First for Cholesterol Link to Kidney Disease

The world’s largest kidney disease trial of over 9,400 volunteers aged 40 or over with chronic kidney disease, 2,281 of whom were recruited from 64 sites in Australia, New Zealand, Malaysia and Thailand, has shown that the combination of the cholesterol-lowering drugs ezetimibe and simvastatin could reduce by a quarter all heart attacks, strokes and operations to open blocked arteries in people with chronic kidney disease.

The publication of the results, announced at the American Society of Nephrology, is the first to show definitive evidence of the benefits of cholesterol-lowering in combating the exceptionally high rates of cardiovascular diseases suffered by people with chronic kidney disease.

Professor Alan Cass, Senior Director, George Institute Renal and Metabolic Division, and the Australian National Coordinator of the SHARP study said, “This trial is a real breakthrough for the one-in-nine Australians over the age of 25 who have some chronic kidney disease. This trial has shown for the first time that cholesterol-lowering has similar benefits for people with kidney disease for avoiding heart attack and strokes as for people with healthy kidneys.”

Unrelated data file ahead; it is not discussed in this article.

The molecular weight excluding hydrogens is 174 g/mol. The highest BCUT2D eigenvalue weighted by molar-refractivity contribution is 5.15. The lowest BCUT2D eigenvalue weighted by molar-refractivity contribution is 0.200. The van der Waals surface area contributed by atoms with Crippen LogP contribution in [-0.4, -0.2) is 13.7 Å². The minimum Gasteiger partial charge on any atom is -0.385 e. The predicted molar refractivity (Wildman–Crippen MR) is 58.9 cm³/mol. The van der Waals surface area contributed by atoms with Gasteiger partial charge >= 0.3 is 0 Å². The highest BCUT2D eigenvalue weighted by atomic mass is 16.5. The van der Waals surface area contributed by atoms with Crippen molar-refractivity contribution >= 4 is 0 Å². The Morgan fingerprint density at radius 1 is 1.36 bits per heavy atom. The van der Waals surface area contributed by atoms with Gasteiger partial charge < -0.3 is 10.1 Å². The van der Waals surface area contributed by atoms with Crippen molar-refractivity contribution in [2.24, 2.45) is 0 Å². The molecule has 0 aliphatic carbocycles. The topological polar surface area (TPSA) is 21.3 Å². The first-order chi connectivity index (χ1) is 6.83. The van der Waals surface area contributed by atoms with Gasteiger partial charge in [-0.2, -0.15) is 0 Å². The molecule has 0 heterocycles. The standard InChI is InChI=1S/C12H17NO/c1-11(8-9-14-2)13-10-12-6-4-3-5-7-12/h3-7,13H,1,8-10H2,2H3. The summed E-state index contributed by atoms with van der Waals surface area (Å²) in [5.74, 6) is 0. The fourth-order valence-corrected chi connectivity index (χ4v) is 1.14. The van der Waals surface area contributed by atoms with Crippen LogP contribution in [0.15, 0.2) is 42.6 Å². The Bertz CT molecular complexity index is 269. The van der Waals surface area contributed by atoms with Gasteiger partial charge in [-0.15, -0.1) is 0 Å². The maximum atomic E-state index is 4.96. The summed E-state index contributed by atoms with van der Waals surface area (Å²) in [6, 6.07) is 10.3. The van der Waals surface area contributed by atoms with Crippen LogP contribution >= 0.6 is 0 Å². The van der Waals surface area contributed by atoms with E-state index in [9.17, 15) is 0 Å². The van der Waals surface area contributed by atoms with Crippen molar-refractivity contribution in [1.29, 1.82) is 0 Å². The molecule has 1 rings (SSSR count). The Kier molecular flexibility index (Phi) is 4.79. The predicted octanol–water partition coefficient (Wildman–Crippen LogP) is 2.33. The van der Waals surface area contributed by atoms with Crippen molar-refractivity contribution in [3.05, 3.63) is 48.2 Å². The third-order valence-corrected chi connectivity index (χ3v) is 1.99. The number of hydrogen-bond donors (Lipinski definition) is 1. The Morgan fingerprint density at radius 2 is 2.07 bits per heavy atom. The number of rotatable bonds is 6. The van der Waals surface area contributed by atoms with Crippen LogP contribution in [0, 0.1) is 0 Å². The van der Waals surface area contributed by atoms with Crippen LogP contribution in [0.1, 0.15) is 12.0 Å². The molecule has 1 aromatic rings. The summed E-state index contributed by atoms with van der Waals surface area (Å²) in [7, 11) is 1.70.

“People with chronic kidney disease have a very high risk of developing heart diseases or stroke. Until now it has not been clear which treatments could reduce this risk. Consequently it is likely that the SHARP results will result in cholesterol-lowing treatment being used extensively in this large group of high-risk people,” continued Professor Cass.

“The safety of the combination of ezetimibe and simvastatin in people with kidney disease has also been demonstrated by the SHARP study, which is another critical finding of such a large-scale and high quality study,” added Professor Bruce Neal, Senior Director, The George Institute and SHARP Study Steering Committee member.

“The results of the SHARP study provide much needed evidence to drive future treatment for the many Australians who suffer with chronic kidney disease. Preventing early heart attacks and strokes in this population should represent highly cost-effective therapy,” concluded Professor Cass.